If you remove the myoglobin from the steak, you risk pulling flavor out with it. But if you still want to do it, here’s how.
You can pull out some of the myoglobin by placing the raw steak on top of a drying rack and layering paper towels underneath it. Add salt to all sides of the steak. It may be easier to roll the steak in salt before you put it on the rack.
Let the steak sit in your refrigerator on the rack for at least 12 hours. The salt helps to pull out the myoglobin and will allow it to drip onto the paper towels. This also helps to make the steak moist.
Instead of the juices staying in one part of the steak, the brining or salting helps them move around and be distributed through the steak where they can break down the tougher parts of the meat.
As the salt pulls out the myoglobin, it is also absorbed into the meat. It can then help break down some of the lean muscle tissue in the steak, to help make it tender.
You can wipe off the excess salt before you cook the steak or you can leave it on the steak so when you sear it, it creates a flavorful crust.
How Do You Keep A Steak Juicy?
A juicy steak is a tasty steak. Luckily there are ways to make a steak extra juicy and flavorful. Whether you are cooking your first steak or are an experienced chef who just needs to add more flavor to the meat, the steak cooking tips will rock your world and have your guests begging for more.
Physically breaking down some of the protein and lean muscle in the steak will help relax the meat and make it more tender. It will also allow the juices to be distributed through the meat more evenly as it cooks, adding more flavor.
You can use a metal meat tenderizer to do this, or you can use a tenderizer seasoning. Salting the meat and allowing it to sit overnight in the refrigerator is another of my favorite methods.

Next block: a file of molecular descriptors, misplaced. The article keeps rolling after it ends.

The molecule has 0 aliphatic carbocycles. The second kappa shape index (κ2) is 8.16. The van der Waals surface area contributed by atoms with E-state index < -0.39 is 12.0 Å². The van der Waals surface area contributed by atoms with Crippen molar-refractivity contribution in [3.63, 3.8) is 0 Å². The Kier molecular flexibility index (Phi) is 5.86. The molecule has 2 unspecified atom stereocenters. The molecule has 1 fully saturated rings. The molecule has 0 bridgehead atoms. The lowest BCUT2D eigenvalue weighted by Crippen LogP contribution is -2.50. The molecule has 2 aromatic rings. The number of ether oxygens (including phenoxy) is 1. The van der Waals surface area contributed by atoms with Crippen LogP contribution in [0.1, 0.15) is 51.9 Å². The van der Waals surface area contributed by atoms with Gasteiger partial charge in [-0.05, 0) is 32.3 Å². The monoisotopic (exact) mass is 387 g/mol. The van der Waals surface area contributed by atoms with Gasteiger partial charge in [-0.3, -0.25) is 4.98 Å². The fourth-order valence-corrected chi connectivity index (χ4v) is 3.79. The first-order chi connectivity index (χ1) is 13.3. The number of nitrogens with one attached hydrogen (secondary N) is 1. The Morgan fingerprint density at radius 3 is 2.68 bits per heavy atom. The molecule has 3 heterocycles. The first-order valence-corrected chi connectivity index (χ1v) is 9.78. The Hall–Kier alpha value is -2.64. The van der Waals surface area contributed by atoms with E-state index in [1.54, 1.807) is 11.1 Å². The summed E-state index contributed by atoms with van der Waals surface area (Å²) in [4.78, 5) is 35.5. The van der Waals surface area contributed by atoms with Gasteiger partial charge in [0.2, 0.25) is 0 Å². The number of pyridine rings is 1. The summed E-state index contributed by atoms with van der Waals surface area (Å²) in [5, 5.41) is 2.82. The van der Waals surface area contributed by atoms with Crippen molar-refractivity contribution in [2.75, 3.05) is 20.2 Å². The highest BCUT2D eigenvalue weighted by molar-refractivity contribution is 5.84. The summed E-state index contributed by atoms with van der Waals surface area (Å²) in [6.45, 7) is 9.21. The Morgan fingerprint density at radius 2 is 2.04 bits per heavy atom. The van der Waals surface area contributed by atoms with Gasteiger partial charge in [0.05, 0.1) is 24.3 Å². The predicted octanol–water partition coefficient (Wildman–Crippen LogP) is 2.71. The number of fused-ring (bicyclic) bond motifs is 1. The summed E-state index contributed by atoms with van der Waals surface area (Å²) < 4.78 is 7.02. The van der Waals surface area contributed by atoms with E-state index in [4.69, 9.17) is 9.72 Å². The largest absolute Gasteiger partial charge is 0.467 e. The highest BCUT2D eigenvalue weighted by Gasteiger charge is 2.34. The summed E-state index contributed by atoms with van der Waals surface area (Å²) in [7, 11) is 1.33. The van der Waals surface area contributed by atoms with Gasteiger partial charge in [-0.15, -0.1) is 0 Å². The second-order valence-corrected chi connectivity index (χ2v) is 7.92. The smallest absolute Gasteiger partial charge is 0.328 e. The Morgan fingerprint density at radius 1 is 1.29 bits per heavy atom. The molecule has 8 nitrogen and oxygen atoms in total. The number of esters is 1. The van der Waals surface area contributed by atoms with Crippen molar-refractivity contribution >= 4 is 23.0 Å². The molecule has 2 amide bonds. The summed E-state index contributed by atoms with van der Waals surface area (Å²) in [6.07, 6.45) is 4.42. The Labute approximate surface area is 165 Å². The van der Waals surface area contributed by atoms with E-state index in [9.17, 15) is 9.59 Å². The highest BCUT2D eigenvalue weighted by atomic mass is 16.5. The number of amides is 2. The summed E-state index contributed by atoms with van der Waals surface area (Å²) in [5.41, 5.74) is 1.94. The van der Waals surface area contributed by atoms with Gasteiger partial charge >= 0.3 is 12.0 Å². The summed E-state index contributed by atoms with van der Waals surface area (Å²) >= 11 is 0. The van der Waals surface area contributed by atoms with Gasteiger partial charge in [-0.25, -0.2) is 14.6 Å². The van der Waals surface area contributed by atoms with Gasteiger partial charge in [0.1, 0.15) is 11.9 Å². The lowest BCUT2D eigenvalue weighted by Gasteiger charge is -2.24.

Cook It Long And Low
You may be in a hurry to sink your teeth into your dinner, but cooking your steak on low heat for a long time helps to keep the juices inside the meat and makes it more flavorful.
A reverse sear is a great cooking method to try. Cook the steak at a low temperature to maintain its juiciness. Once the steak is almost done, remove it from your oven and sear it to lock in the flavor.
The longer the steak cooks, the more tissue and protein gets broken down and distributed throughout the meat. Cooking the meat too fast will force the juices out of the meat, prevent the tissues from becoming tender, and dry out the steak.
Heat causes the muscle proteins in the steak to contract. The higher the heat, the faster they contract and the more water or liquid that is shed during the cooking process. Cooking the steak at a lower temperature allows it to maintain its juices.
Use A Marinade
Marinades fill the steak with flavor. It’s also less likely to dry out in the cooking process when it’s marinated in salt, because salt retains moisture. Let your steak rest in a marinade overnight to absorb all the flavor and juices before you cook it.
Let It Rest Before And After Cooking
Don’t take your steak straight out of the fridge and toss it on heat. This will cause it to seize up and trap the juices in small areas of the steak. Instead, let it come to room temperature so the meat can relax and let the juices spread throughout it.
Once you have cooked your meat, give it some time to rest before you cut it. This again lets the juices redistribute throughout the steak. They are less likely to run out when it is cut and will help make the steak more flavorful.
If you assumed that the red liquid in steak is blood, you’re not alone. But actually, it’s water carrying the protein myoglobin. The sight of it might be off-putting– but it helps make the steak more nutritious and flavorful.
You can pull some of the myoglobin out of the steak before cooking if you are sensitive to its subtle iron taste.
Using marinades and cooking your steak properly can help distribute the myoglobin through the steak. This will not only make the myoglobin less noticeable, but helps make the steak juicy and tender.
Does watching the myoglobin run from your meat turn you off? Or does it not bother you? If you have any other methods for using or removing myoglobin, be sure to share them with us!